Ned Kahn does really great things with fire, fog, sand, water and wind. Sadly, some don't last. Heard on WNYC's Studio 360
posted by geekyguy on Mar 6, 2005 - 13 comments

rainwater collecting

rainwater harvesting As posted on metaefficient Aaron up in the northeast has his own home based business producing rain harvesting barrels It seems like an idea we all should consider doing. A rain barrel is a rainwater harvesting system that is connected to a down spout tube from a house or building. We make quality rain barrels that collect, store and divert rooftop runoff during a rain shower.
posted by halekon on Feb 11, 2005 - 22 comments

Brrrrr

Which will freeze faster, a liter of water at 60° F or a liter of water at 80° F? Meet the Mpemba effect.
posted by BlueMetal on Jan 25, 2005 - 43 comments

Dry Pain-Free Freak Dance

Upon this desiccating planet, will I employ religion to increase pain threshold. Why? So I may get my freak on.
posted by mcgraw on Jan 12, 2005 - 28 comments

an immediate solution for water sanitation in the tsunami affected areas

Sodis.ch is a Swiss group which has conducted low cost water treatment research in areas of the world currently affected by the tsunami. There are immediate concerns with waterbourne microbial diseases. The entire region is receiving rainfall at the moment. Shipping in massive amounts of plastic bottles to sanitize that falling water may be a viable immediate fix for water sanitation.
posted by elle on Dec 30, 2004 - 6 comments

Drip drip drip...

Between whimsy and science lay the water clocks of Bernard Gitton.
posted by arse_hat on Dec 26, 2004 - 6 comments

A visual guide to how not to pull a car out of the water

How not to pull a car out of the water: A visual guide. [via prolific]
posted by mathowie on Nov 19, 2004 - 44 comments

Denial Of Water

Denial Of Water Water supplies to Tall Afar, Samarra and Fallujah have been cut off during US attacks in the past two months, affecting up to 750,000 civilians. This appears to form part of a deliberate US policy of denying water to the residents of cities under attack. If so, it has been adopted without a public debate, and without consulting Coalition partners. It is a serious breach of international humanitarian law, and is deepening Iraqi opposition to the United States, other Coalition members, and the Iraqi interim government.
posted by Postroad on Nov 17, 2004 - 31 comments

What goes Hahahahahahaplop?

A Loon. Sometimes when you open your mind too far, your brain falls out. WATER:Flowforms, Vortex and- Implosion in Water was my entry point, having foolishly searched for "laminar water flow" whilst thinking about a fishpond project.
posted by five fresh fish on Sep 5, 2004 - 20 comments

Tastes like sunshine!

Prozac Found in Britain's Drinking Water. Norman Baker, environment spokesman for the Liberal Democrats, said it looked "like a case of hidden mass medication upon the unsuspecting public." Or possibly something less alarming, like the recycled leftovers from the public waste... either way, very disturbing.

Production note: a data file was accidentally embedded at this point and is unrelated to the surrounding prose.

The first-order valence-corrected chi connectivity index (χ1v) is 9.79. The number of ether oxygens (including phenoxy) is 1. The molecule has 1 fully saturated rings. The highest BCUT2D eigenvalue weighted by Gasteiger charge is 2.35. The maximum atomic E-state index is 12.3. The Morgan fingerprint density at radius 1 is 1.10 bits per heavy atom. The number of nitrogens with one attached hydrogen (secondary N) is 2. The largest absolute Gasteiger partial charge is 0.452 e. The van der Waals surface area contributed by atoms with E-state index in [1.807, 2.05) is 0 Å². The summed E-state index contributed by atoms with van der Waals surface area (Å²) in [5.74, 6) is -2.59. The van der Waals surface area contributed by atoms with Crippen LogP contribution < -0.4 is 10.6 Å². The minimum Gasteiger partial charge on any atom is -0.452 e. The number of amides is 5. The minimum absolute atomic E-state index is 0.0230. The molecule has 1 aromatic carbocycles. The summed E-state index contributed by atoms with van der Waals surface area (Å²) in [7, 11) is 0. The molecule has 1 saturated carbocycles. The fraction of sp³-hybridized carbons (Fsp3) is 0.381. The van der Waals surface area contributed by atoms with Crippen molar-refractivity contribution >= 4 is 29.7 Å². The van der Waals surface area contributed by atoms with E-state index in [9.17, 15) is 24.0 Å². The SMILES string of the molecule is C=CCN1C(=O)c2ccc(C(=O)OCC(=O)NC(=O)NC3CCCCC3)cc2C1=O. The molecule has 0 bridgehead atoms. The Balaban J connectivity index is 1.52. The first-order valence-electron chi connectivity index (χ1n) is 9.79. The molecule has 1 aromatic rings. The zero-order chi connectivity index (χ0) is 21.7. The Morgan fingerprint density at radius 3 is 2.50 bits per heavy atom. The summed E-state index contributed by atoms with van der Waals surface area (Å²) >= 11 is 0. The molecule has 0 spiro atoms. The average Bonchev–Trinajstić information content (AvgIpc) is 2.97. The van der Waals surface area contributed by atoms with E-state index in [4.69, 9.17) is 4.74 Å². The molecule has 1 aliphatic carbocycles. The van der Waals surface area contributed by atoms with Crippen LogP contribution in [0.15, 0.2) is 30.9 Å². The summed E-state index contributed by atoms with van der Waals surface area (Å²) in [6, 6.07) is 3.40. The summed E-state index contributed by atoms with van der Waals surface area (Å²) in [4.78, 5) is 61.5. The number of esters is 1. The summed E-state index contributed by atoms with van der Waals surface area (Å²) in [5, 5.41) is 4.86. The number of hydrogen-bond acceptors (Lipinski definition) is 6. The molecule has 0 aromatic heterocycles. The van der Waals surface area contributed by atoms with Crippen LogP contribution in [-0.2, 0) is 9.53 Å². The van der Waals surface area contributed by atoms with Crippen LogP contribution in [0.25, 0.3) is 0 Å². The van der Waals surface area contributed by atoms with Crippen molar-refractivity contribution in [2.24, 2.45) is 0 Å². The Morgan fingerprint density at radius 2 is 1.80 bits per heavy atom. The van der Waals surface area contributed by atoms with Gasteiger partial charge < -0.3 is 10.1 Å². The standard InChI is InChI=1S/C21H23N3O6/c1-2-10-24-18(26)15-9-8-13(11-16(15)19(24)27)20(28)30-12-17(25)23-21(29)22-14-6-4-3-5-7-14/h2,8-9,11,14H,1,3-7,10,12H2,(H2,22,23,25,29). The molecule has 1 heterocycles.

posted by Espoo2 on Aug 8, 2004 - 54 comments

Jesus Boots perfected!

Jesus Boots perfected! NYT: In the last 150 years, Americans have patented about 100 water-walking inventions. The first, in 1858, was by H. R. Rowlands, who lived in Boston, not far from where Mr. Rosen resides, in Newton, Mass. Most of the subsequent patents, Mr. Rosen said, are iterations of that same idea. "Unfortunately," Mr. Rosen observed, "none of them actually work."
posted by skallas on Aug 3, 2004 - 13 comments

Angkor

Water woes, not wars, ended Angkor's empire, according to the Greater Angkor Project. Ecological failure and infrastructure breakdown brought down Cambodia's great city and Hindu civilization.
posted by homunculus on Jun 9, 2004 - 7 comments

It Came From the Deep!

New York's Water Ain't Kosher! - You may be aware that shellfish are not kosher. It turns out that little, itty-bitty, microscopic shellfish called copepods are in New York's water. Brita to the rescue?
posted by falconred on Jun 2, 2004 - 18 comments

Got water?

The ultimate renewable energy resource - kids. Unlike Monsters inc, who harness the energy of screams, the Playpump (also discussed here) harnesses kids having fun to provide clean water. If they have to cart water, the Q-drum (also discussed here) is a very simple way to make this chore easier. In this complicated world, the best ideas are still the simple ones. via A Whole Lotta Nothing
posted by dg on May 27, 2004 - 7 comments

if it's worth doing it once...

Remember the Dihydrogen Monoxide parody from a few years ago?

lethal if inhaled, causes severe burns in its gaseous state, and is the major component in acid rain...

Snopes does. Mefi does too.

In a reworking of a classic story, City Councillors in Orange County were about to debate the pressing issue of Dihydrogen Monoxide before realising that the dangerous chemical was, in fact, water.
posted by triv on Mar 24, 2004 - 14 comments

Coke pulls Dasani from UK shelves

Coca Cola pulls Dasani from UK shelves after it is found to contain Bromate, a highly carcinogenic derivative of Bromide. The US formula isn't wildly different. What's in your water?
posted by omidius on Mar 20, 2004 - 38 comments

Air from water?

This company has released a device which claims to provide water "anytime, anywhere" (No Goodies jokes,please) - from the humidity in the air. With two other companies selling these machines in Australia and prices ranging from AUD1,000 to AUD2,300, is this a viable solution to the massive water shortages around the world, or just something else to talk about around the water cooler?
posted by dg on Mar 19, 2004 - 18 comments

The Nile Basin Initiative

A precious, limited resource. 10 African countries want more water from the Nile. The Nile just doesn't have enough to satisfy their wants and needs. Can there be a solution to this problem short of war?
posted by kablam on Mar 12, 2004 - 24 comments

Deep Sea Critters

The National Enquirer (Oceanic Edition): Redefining seafood for the masses, Underwatertimes.com catches the news at its raunchiest and most macho, with lots of nice pictures to soften the blow. [More inside.]
posted by MiguelCardoso on Mar 12, 2004 - 5 comments

Water, water everywhere

A bucket of water is sold on eBay - not just another crazy auction, as the joke soon turned into a fund raising event.